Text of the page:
I bear no grudge with this revolution. My main concern is the negative effect it has on the fates of millions of nursery, primary and secondary pupils and students who are seen as the future generation. The slackness of devotion has been detected by the victims and so this, together with other manifestations of moral degeneration identifiable with the JET AGE have eroded the invincibility of the teachers. Teachers started resorting to examination hall teaching because the external questions that are brought have no similarities with the contents of class work. The variance, at the same time, portends mass failure because knowledge is acquired through efforts accompanying burning of late night candles which effect is made to impact in the day light learning rendezvous. If the teachers are magnanimous enough to do this (as many still do till date), the process of deculturation has removed hardwork mentality from the consciousness of our youth. They branded the industrious teachers as OLD SCHOOL, SHOEMEY; and other derogatory names are known to the affected.

THE children are not from the blue. They are born and bred in our known environment and so we (you and I) have our portions of the blame. I have seen parents who followed their wards to school to scold the teachers right in front of their children. That is the root of deviant behaviour that is preponderant in our society today. The parent is simply telling the child to disrespect and disregard constituted authority most especially the all important influence that a teacher wields over the student. The result is that if the teacher teaches as a matter of duty, the required blessing from the teacher leaves a vacuum in the life of the student and the law of nature is contravened.

Our government even makes the matter worse. In all natural endeavours, there is progressional law that influences the operations within the system. Our government (at least I know what operates in Osun) has no regard for the teachers to the extent that low level civil servants are appointed as inspectors (LIE, ZIE etc) over their senior counterparts in the teaching profession. We are in a dispensation when a grade levels 12 or 13 officer is appointed as an inspector over schools where there are grade level 15, 16 or 17 officers as head teachers or principals. What a slight! I have heard of a situation where a grade level 12 inspector went to the assembly during morning devotion to openly rebuke the school’s principal of grade level 16 in the presence of all the students that were present. Oh! what a shame! What then are we inculcating in our future generation?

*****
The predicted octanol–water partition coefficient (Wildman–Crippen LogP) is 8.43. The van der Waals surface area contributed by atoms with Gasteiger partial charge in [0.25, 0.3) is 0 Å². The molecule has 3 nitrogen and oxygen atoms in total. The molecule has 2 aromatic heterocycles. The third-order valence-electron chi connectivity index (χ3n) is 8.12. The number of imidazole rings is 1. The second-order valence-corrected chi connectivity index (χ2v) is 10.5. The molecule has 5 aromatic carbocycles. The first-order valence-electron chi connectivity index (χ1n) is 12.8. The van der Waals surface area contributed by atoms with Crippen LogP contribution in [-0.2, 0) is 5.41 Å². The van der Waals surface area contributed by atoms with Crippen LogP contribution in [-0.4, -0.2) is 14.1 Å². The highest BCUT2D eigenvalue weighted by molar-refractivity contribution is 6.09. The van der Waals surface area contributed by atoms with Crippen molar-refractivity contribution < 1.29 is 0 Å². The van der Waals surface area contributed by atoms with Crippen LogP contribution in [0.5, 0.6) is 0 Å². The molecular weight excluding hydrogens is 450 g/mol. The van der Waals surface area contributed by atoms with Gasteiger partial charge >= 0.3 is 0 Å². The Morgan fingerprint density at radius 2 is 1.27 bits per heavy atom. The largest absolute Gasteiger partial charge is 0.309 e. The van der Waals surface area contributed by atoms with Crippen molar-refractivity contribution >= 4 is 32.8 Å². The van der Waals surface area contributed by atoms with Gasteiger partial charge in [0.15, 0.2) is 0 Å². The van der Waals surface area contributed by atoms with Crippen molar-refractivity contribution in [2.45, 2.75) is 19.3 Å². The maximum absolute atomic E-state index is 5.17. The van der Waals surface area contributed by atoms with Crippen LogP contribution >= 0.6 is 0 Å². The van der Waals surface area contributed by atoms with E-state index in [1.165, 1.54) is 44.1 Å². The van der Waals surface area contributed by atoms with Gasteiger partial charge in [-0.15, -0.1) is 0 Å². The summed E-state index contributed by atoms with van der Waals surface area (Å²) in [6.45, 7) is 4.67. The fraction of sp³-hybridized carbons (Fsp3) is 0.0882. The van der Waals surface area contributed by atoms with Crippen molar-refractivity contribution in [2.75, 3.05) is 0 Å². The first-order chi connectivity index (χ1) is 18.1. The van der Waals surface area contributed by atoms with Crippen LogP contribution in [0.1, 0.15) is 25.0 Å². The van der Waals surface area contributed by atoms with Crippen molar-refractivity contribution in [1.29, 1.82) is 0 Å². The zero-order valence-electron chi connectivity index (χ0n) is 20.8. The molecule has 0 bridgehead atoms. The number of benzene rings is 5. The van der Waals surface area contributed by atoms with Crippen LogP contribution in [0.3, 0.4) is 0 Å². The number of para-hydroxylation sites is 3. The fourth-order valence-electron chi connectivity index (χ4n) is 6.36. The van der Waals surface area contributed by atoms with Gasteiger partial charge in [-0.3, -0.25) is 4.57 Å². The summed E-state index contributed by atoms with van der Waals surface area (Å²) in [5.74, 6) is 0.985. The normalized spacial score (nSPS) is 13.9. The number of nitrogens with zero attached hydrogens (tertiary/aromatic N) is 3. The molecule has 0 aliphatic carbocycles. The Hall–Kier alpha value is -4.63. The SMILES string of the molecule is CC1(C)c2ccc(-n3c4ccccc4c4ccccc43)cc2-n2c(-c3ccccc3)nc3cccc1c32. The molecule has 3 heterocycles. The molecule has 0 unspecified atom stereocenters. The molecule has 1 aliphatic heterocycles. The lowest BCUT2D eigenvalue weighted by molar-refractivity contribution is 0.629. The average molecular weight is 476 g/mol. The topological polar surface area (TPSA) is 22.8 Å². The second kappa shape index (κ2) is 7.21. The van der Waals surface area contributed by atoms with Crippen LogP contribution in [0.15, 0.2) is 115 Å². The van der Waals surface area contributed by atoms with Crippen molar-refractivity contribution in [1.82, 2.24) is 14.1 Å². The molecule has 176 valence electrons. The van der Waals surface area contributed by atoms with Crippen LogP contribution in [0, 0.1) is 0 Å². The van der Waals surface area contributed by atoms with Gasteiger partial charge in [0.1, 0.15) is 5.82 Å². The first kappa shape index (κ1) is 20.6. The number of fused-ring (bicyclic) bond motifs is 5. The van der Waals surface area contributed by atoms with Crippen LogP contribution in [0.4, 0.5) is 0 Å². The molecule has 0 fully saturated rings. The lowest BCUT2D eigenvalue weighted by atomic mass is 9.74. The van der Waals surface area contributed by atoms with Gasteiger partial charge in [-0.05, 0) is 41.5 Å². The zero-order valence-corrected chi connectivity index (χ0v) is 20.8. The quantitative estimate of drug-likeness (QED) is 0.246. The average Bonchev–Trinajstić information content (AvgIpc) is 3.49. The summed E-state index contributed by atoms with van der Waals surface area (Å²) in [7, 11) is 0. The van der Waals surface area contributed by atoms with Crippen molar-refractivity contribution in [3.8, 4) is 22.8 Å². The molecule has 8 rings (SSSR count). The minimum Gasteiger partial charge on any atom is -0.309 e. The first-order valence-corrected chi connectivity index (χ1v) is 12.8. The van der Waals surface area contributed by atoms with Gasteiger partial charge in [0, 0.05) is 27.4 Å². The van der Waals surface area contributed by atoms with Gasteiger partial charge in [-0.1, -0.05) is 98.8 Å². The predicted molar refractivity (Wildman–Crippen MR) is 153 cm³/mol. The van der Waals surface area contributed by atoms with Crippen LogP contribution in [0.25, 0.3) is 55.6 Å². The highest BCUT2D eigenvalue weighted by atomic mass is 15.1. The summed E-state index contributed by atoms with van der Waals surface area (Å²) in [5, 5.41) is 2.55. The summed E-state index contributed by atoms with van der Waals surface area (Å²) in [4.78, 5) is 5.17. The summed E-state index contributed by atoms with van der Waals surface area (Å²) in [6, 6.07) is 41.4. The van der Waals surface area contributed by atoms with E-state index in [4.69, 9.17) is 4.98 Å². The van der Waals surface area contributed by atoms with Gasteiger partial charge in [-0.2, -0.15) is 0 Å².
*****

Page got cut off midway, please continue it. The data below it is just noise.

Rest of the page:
SO many schools are operating with belated running grants. These grants, most of the times are slashed indiscriminately by the line officers and when this is not done, other avenues are sought to ensure that what is due is not available in totality. They either impose some dues or deduct from source. The schools in the state are operating at variance with their counterparts in the neighbouring states. The take-off grants meant for all the junior secondary schools in Osun have not been released till now whereas investigation has shown that the federal government has released same to the state government. (The money has since been returned to UBEC after it has been misappropriated.) Our teachers are generally demoralized and the situation needs be salvaged.

In my own perspective, the teachers have their own portion of the blame. They need to build up their charity with all diligence so that the position of a permanent secretary that has been taken away from them will return to them among other things. They should not lend themselves out again as cheap instruments for electoral rigging and other malpractices. They should be proud of their profession and stand up to fight for their rights, as no president, governor, doctor, astronaut or any other professionals would have been, without the efforts of a teacher. Be professional in your daily dealings and your nobility will be restored. The ongoing revolution has earned you some relieves which have saved you from economic embarrassment, but be mindful of the fact that your heavenly rewards must not be jettisoned.

The government on its side should save the future generation by living up to its responsibility. Plug all loopholes to degeneration and make us proud of our teachers once again. At the same time, we will have a secured generation for the future – ANCOPSS, COPSHON, NUT, RELEVANT MINISTRIES AND PARENTS, please take note.

By Ajani Samuel